That leaves us with science and religion. The basic idea of science is that we can observe the world around us, notice causes and effects, and predict future effects based on those observations. Science tests ideas, and accepts only those that can be proven true. It can be very unsatisfying, because it can be very slow to determine and accept new facts, and even those facts are known to be, at best, approximations that can be disproven tomorrow if some new discovery invalidates it. There’s a lot of arguing and disagreement, and no one accepts anyone else’s word for anything. At any given moment, the sum total of scientific knowledge can be considered humanity’s best guess as to how the universe works, which makes it really discouraging when you want to know the reason and purpose of everything. No one knows how to test for it yet.

Religions of all sorts boil down to one basic idea: God did it. Or, a god did it, or a bunch of gods did it. In any case, it’s the easy answer to all questions. Why is the sky blue? God did it. Why did this rotten thing happen? God has a plan. What happens after we die? God takes care of it. I’m not saying it’s the right answer, or even a good answer, but it does cover a lot of territory. Except it isn’t really an answer; it’s what logicians call an “appeal to authority.” This omniscient, omnipotent thing that loves you is taking care of it, so don’t worry about it. It also stops all questions. God did it. How? He’s God; he can do that. If you can honestly accept “God did it” as the answer that makes everything okay, it’ll make you feel good, but it doesn’t tend to lead to further investigation. It’s like knowing your Dad is there to take care of you, except Dad lives in the sky and makes lightning. It’s comfortable.

Obviously, I come down on the side of science. I can’t honestly say we’re here for any particular purpose. We exist; that’s all I need. I can’t say there’s anything after death. In fact, I seriously doubt it. But I am willing to be wrong, and must admit there are times I kind of like the idea. But I’m not willing to base my life on the hope that I’ll get a prize when it’s over. It doesn’t mean I’m not moral; it does mean my morality is not based on the fear of eternal punishment, but rather on the idea of minimizing the pain I cause others here and now, because I want to live in the sort of world where everyone acts like I do.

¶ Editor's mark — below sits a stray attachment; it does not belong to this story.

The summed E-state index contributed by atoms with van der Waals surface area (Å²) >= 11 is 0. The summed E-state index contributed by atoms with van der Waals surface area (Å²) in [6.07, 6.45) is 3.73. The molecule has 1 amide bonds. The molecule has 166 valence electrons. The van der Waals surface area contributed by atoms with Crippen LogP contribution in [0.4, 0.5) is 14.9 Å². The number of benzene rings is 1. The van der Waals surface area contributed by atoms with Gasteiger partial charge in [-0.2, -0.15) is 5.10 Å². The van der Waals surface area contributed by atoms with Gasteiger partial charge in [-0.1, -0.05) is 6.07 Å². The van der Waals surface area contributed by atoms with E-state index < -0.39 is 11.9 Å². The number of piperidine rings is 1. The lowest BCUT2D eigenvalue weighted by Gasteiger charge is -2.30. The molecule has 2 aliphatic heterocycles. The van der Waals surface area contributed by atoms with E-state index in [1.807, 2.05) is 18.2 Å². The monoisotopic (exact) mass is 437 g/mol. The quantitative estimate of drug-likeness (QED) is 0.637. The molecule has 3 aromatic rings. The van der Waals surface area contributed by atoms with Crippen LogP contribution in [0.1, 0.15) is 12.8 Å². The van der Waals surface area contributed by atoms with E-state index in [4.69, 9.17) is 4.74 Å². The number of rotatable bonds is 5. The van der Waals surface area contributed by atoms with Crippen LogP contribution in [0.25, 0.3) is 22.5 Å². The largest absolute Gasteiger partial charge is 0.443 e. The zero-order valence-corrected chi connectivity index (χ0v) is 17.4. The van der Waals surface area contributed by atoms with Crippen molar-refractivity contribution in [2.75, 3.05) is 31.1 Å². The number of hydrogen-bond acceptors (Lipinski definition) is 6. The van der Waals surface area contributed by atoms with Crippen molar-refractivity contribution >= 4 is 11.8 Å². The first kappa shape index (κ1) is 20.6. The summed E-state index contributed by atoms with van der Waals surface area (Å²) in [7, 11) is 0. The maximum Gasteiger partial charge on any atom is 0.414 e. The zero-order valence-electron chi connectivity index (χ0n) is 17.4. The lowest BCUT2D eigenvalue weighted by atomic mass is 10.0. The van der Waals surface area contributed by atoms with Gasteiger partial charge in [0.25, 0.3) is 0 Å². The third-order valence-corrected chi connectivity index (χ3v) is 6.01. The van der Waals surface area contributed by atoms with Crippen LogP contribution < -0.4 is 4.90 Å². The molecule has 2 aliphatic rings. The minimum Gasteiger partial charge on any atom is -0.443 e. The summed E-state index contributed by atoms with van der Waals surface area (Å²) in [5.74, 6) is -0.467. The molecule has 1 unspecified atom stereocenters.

Did any of that make sense?

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This Is Both Confusing, And Math

April 2nd, 2010

It finally occurred to me to look up the equations for stress in a rotating disk instead of trying to work them out myself, which I’ve obviously been out of college too long to be able to do anymore. Of course I found them, along with evidence that I’d looked for them previously, which is odd but irrelevant.

Short course in mechanics of materials: you apply force to a material, it deforms (bends, stretches, whatever). This leads to internal forces in the material, which we call stress. The amount of stress depends on the cross-sectional area of the material in the direction of the force. Any material can only take a certain amount of stress before it breaks.

So, the general idea is to figure out how much force you want to put on an object, and then figure out how beefy you have to make it so it can survive the resulting stress. That’s called engineering.

Anyhoo. These equations I’ve got have variables for material density, rotational speed, and more radii than you can shake a slide rule at. There’s one for stress in the radial direction, and one for the tangential direction. It all makes prefect sense.

Except there’s no thickness variable. There’s an assumption that thickness is much less than diameter, which means you don’t have to worry about stress on the surface versus stress in the center. But according to these equations, it doesn’t matter how thick the disk is; 1/16″ or 1″, the stress will be the same, if the diameter is relatively huge.

Which makes sense for a rotating disk. If it’s thicker, then the new material is also rotating and having to deal with its own stuff, so it can’t help reduce the overall stress level in the way that making a column thicker would help hold up the building better.

Which means this does me no good in determining how thick I need to make my disks. Or, looked at the other way, I can make them as thin as I want as long as they’re still stiff enough not to flutter in the breeze.

Oh, I never told you why I want rotating disks, did I? Hmm, weird.